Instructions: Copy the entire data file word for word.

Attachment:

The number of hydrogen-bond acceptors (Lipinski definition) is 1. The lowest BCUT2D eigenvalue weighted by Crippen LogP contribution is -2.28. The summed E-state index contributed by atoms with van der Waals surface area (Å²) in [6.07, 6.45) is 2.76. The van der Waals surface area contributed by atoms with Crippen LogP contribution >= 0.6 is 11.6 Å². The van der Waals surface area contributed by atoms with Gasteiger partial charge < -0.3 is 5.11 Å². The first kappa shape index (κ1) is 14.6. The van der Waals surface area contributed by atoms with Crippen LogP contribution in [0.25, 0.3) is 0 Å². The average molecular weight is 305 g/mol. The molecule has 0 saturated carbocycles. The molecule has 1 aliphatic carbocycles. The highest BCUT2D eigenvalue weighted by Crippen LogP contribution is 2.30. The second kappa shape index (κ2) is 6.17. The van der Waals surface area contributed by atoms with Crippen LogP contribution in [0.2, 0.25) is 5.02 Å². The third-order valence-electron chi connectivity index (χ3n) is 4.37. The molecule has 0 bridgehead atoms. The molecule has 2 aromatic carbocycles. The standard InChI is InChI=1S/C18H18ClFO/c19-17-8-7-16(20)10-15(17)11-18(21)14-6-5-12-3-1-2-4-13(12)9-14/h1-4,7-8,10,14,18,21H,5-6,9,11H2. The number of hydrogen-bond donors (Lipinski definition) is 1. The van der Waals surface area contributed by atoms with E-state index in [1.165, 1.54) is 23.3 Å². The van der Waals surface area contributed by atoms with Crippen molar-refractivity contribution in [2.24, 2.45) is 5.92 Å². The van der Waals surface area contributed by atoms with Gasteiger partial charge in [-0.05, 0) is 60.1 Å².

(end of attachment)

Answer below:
The number of hydrogen-bond acceptors (Lipinski definition) is 1. The lowest BCUT2D eigenvalue weighted by Crippen LogP contribution is -2.28. The summed E-state index contributed by atoms with van der Waals surface area (Å²) in [6.07, 6.45) is 2.76. The van der Waals surface area contributed by atoms with Crippen LogP contribution >= 0.6 is 11.6 Å². The van der Waals surface area contributed by atoms with Gasteiger partial charge < -0.3 is 5.11 Å². The first kappa shape index (κ1) is 14.6. The van der Waals surface area contributed by atoms with Crippen LogP contribution in [0.25, 0.3) is 0 Å². The average molecular weight is 305 g/mol. The molecule has 0 saturated carbocycles. The molecule has 1 aliphatic carbocycles. The highest BCUT2D eigenvalue weighted by Crippen LogP contribution is 2.30. The second kappa shape index (κ2) is 6.17. The van der Waals surface area contributed by atoms with Crippen LogP contribution in [0.2, 0.25) is 5.02 Å². The third-order valence-electron chi connectivity index (χ3n) is 4.37. The molecule has 0 bridgehead atoms. The molecule has 2 aromatic carbocycles. The standard InChI is InChI=1S/C18H18ClFO/c19-17-8-7-16(20)10-15(17)11-18(21)14-6-5-12-3-1-2-4-13(12)9-14/h1-4,7-8,10,14,18,21H,5-6,9,11H2. The number of hydrogen-bond donors (Lipinski definition) is 1. The van der Waals surface area contributed by atoms with E-state index in [1.165, 1.54) is 23.3 Å². The van der Waals surface area contributed by atoms with Crippen molar-refractivity contribution in [2.24, 2.45) is 5.92 Å². The van der Waals surface area contributed by atoms with Gasteiger partial charge in [-0.05, 0) is 60.1 Å².